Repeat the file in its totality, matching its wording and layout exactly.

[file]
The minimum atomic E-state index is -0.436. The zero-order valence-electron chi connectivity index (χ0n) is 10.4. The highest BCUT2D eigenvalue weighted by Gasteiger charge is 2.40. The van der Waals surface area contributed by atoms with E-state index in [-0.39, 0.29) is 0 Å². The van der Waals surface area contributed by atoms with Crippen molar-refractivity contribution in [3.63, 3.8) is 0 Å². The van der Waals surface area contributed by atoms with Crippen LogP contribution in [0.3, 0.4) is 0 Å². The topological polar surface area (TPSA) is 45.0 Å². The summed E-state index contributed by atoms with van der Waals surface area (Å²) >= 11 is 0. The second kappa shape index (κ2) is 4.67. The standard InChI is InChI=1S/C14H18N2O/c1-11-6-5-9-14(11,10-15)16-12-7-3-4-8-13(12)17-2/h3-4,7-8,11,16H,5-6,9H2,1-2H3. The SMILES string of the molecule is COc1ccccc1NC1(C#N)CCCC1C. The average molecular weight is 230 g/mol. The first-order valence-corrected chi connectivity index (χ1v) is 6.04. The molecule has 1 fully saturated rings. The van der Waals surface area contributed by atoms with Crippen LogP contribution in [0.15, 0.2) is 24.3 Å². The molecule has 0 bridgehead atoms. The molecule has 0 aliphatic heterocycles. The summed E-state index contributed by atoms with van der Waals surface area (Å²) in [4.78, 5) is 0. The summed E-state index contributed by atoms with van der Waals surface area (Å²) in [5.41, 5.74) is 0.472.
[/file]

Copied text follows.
The minimum atomic E-state index is -0.436. The zero-order valence-electron chi connectivity index (χ0n) is 10.4. The highest BCUT2D eigenvalue weighted by Gasteiger charge is 2.40. The van der Waals surface area contributed by atoms with E-state index in [-0.39, 0.29) is 0 Å². The van der Waals surface area contributed by atoms with Crippen molar-refractivity contribution in [3.63, 3.8) is 0 Å². The van der Waals surface area contributed by atoms with Crippen LogP contribution in [0.3, 0.4) is 0 Å². The topological polar surface area (TPSA) is 45.0 Å². The summed E-state index contributed by atoms with van der Waals surface area (Å²) >= 11 is 0. The second kappa shape index (κ2) is 4.67. The standard InChI is InChI=1S/C14H18N2O/c1-11-6-5-9-14(11,10-15)16-12-7-3-4-8-13(12)17-2/h3-4,7-8,11,16H,5-6,9H2,1-2H3. The SMILES string of the molecule is COc1ccccc1NC1(C#N)CCCC1C. The average molecular weight is 230 g/mol. The first-order valence-corrected chi connectivity index (χ1v) is 6.04. The molecule has 1 fully saturated rings. The van der Waals surface area contributed by atoms with Crippen LogP contribution in [0.15, 0.2) is 24.3 Å². The molecule has 0 bridgehead atoms. The molecule has 0 aliphatic heterocycles. The summed E-state index contributed by atoms with van der Waals surface area (Å²) in [4.78, 5) is 0. The summed E-state index contributed by atoms with van der Waals surface area (Å²) in [5.41, 5.74) is 0.472.